At a time with generally increasing costs, fuel prices have regularly hit the headlines breaking records with new highest pence-per-litre figures over the past few months and weeks.
Despite the UK Government reducing fuel duty, prices have already exceeded the savings this would have brought about, highlighting the need for fleets and drivers to do all they can to minimise fuel costs. So what strategies are available to fleets?
A crucial tool in the arsenal of any fleet manager, fuel cards can help easily keep track of fuel costs, as well as offer access to discounted fuel rates. Available for small or large businesses, a number of fuel cards are accepted at the majority of the UK’s forecourts.
By reducing admin, cutting fuel costs, and capping budgets, fuel cards can help fleet managers monitor fuel expenses.
Controlling purchasing sites
Fuel costs vary region-to-region, and retailer-to-retailer, and sometimes it’s not worth driving further to find a fractionally cheaper forecourt. However, by being aware of costs in the area, and planning fuel stops ahead, it’s relatively easy for drivers to get a good price for their fuel, especially by using supermarket fuel stations.
There are also good rules of thumb, such as avoiding expensive motorway services. Unless absolutely necessary, these are never the best option for keeping refuelling costs to a minimum, and better value can usually be found even only a short distance from a motorway junction.
Monitoring fuel consumption
Telematics can provide huge amounts of data for fleet managers and drivers to see where savings can be made by personnel. Often, the best way to save fuel costs is to invest in the driver, ensuring they are able to drive efficiently.
Telematics can help track driving style and speed, giving important tools to managers and drivers as to where efficiency can be improved on the road.
Schedule routine maintenance
Although it’s easy to start skipping regular checks of vehicles, it’s actually more important that the time is still taken when costs are rising to ensure that the vehicle is able to be as efficient as possible, particularly during a period when vehicles may be on extended leases. It’s also worth noting that fleet managers should be proactive in booking in regular maintenance in advance, since there is continuing pressure on booking slots at dealers and service centres.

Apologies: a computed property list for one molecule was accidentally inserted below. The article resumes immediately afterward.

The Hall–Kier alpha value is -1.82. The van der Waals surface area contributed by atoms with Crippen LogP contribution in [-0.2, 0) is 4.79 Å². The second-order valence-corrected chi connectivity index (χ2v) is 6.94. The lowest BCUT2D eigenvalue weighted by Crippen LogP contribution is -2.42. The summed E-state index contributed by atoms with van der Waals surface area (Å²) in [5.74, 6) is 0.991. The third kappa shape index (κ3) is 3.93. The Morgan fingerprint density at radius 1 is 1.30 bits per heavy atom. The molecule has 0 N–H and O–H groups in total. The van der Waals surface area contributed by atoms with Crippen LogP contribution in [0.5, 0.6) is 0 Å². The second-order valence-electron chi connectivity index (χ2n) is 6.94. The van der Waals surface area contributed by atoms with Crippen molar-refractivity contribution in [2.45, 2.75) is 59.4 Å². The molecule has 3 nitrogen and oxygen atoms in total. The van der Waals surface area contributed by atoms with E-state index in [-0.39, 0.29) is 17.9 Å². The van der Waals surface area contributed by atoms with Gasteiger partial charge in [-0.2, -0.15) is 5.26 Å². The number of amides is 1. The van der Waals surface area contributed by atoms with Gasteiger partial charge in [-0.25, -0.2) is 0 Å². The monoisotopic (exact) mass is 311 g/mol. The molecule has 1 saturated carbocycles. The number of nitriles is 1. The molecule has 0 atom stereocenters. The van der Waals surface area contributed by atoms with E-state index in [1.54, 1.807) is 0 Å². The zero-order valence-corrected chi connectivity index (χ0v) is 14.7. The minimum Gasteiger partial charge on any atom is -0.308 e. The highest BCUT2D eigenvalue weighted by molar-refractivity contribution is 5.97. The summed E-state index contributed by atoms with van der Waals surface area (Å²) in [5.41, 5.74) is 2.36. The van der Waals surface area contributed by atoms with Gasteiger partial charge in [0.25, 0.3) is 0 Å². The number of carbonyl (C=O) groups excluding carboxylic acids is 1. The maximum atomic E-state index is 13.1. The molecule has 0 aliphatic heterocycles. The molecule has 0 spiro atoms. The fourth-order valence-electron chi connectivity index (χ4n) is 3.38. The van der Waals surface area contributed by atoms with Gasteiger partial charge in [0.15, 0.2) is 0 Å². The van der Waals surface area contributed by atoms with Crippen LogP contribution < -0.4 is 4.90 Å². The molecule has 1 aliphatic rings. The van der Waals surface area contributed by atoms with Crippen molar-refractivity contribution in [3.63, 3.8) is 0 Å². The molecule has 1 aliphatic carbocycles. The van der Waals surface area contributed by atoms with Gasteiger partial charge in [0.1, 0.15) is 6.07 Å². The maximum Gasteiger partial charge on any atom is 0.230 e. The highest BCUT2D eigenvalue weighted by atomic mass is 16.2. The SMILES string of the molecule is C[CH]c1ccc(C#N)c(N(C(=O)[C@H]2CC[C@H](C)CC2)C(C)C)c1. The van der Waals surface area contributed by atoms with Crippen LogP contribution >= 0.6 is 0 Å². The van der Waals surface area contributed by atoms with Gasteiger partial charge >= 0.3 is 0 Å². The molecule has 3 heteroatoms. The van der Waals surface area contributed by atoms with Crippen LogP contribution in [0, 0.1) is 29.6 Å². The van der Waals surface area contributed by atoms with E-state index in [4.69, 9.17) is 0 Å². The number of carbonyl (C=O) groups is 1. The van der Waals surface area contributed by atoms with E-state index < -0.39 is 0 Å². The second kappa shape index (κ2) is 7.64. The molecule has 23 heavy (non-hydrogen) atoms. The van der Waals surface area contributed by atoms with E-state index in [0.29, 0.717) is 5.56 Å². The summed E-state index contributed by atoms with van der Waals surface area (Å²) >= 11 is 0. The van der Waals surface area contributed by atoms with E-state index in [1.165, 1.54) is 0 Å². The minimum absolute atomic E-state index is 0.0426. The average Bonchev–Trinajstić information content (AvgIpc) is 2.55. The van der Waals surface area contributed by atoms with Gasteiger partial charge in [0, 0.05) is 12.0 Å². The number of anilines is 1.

By ensuring fluid levels such as oil are topped up, and that air pressures are correct takes only a few minutes, but keeping these elements in optimum range easily helps boost fuel economy. Instilling in the driver a need to keep a check on these, as well as making sure that the load area is empty of anything not needed on a trip, or removing roof rails for example, can all help improve weight or aerodynamics, with savings quickly adding up.
Analyse vehicle fleet
There is a chance that vehicles could be replaced with more efficient models, particularly for fleets with older models on the books. By switching an old vehicle for a newer version, or even switching to hybrid, plug-in hybrid, or pure-electric power, fuel costs can be brought down further.
The cost of switching needs to be taken into account, but there is a good chance that some fleet managers will have the option to move on their least efficient models and replace them with far more economical vehicles.
Peter Golding, managing director of management firm FleetCheck, says: “The fuel duty reduction caused a short term fall in pump prices but they are now back above previous highs, showing that upwards pressure remains. Further help from the Government seems unlikely in the short term at least, so it is very much down to fleets to keep pursuing fuel fundamentals.
“What we’d underline is that we’re definitely seeing results from the fleets with which we work that have adopted basic fuel management strategies over the last few months in response to rising fuel prices. They are not able to neutralise the increases entirely, of course, but they are able to minimise their impact.
“Core measures such as adopting a fuel card, controlling where purchasing is taking place, inhibiting fraud and monitoring driver fuel consumption are all having a positive effect for businesses. This is an issue that can be managed successfully with a proactive attitude.”
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